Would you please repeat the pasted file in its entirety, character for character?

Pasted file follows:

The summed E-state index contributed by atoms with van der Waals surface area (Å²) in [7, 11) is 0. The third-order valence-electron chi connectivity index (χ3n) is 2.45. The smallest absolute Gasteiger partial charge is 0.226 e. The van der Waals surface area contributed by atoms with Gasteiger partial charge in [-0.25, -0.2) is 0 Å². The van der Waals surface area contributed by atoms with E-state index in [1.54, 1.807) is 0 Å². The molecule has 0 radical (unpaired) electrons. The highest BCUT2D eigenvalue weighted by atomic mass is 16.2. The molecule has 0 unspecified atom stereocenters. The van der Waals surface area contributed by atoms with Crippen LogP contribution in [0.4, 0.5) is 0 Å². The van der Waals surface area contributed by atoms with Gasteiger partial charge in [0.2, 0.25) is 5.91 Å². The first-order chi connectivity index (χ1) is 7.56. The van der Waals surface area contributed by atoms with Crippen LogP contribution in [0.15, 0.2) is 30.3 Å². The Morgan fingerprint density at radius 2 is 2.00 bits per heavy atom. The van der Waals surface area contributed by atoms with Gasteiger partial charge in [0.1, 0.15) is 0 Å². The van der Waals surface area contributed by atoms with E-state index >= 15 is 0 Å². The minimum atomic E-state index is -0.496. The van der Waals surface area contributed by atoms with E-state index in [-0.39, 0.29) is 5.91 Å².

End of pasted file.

The summed E-state index contributed by atoms with van der Waals surface area (Å²) in [7, 11) is 0. The third-order valence-electron chi connectivity index (χ3n) is 2.45. The smallest absolute Gasteiger partial charge is 0.226 e. The van der Waals surface area contributed by atoms with Gasteiger partial charge in [-0.25, -0.2) is 0 Å². The van der Waals surface area contributed by atoms with E-state index in [1.54, 1.807) is 0 Å². The molecule has 0 radical (unpaired) electrons. The highest BCUT2D eigenvalue weighted by atomic mass is 16.2. The molecule has 0 unspecified atom stereocenters. The van der Waals surface area contributed by atoms with Crippen LogP contribution in [0.4, 0.5) is 0 Å². The van der Waals surface area contributed by atoms with Gasteiger partial charge in [0.2, 0.25) is 5.91 Å². The first-order chi connectivity index (χ1) is 7.56. The van der Waals surface area contributed by atoms with Crippen LogP contribution in [0.15, 0.2) is 30.3 Å². The Morgan fingerprint density at radius 2 is 2.00 bits per heavy atom. The van der Waals surface area contributed by atoms with Gasteiger partial charge in [0.1, 0.15) is 0 Å². The van der Waals surface area contributed by atoms with E-state index >= 15 is 0 Å². The minimum atomic E-state index is -0.496. The van der Waals surface area contributed by atoms with E-state index in [-0.39, 0.29) is 5.91 Å².